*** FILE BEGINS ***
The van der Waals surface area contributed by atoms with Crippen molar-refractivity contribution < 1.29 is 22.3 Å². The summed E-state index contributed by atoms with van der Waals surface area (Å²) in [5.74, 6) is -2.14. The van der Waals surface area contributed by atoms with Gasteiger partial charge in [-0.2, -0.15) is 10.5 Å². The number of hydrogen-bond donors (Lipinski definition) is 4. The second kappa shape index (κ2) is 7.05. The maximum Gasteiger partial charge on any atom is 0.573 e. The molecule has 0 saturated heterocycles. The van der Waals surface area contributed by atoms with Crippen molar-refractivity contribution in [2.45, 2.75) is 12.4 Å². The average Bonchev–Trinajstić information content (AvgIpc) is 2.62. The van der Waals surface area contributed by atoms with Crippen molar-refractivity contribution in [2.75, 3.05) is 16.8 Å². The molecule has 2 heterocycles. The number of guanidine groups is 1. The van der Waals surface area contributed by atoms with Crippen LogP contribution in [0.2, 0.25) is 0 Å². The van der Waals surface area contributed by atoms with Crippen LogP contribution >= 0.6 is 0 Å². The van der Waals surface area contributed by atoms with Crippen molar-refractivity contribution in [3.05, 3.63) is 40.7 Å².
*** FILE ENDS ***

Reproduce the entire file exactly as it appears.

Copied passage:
The van der Waals surface area contributed by atoms with Crippen molar-refractivity contribution < 1.29 is 22.3 Å². The summed E-state index contributed by atoms with van der Waals surface area (Å²) in [5.74, 6) is -2.14. The van der Waals surface area contributed by atoms with Gasteiger partial charge in [-0.2, -0.15) is 10.5 Å². The number of hydrogen-bond donors (Lipinski definition) is 4. The second kappa shape index (κ2) is 7.05. The maximum Gasteiger partial charge on any atom is 0.573 e. The molecule has 0 saturated heterocycles. The van der Waals surface area contributed by atoms with Crippen molar-refractivity contribution in [2.45, 2.75) is 12.4 Å². The average Bonchev–Trinajstić information content (AvgIpc) is 2.62. The van der Waals surface area contributed by atoms with Crippen molar-refractivity contribution in [2.75, 3.05) is 16.8 Å². The molecule has 2 heterocycles. The number of guanidine groups is 1. The van der Waals surface area contributed by atoms with Crippen LogP contribution in [0.2, 0.25) is 0 Å². The van der Waals surface area contributed by atoms with Crippen LogP contribution >= 0.6 is 0 Å². The van der Waals surface area contributed by atoms with Crippen molar-refractivity contribution in [3.05, 3.63) is 40.7 Å².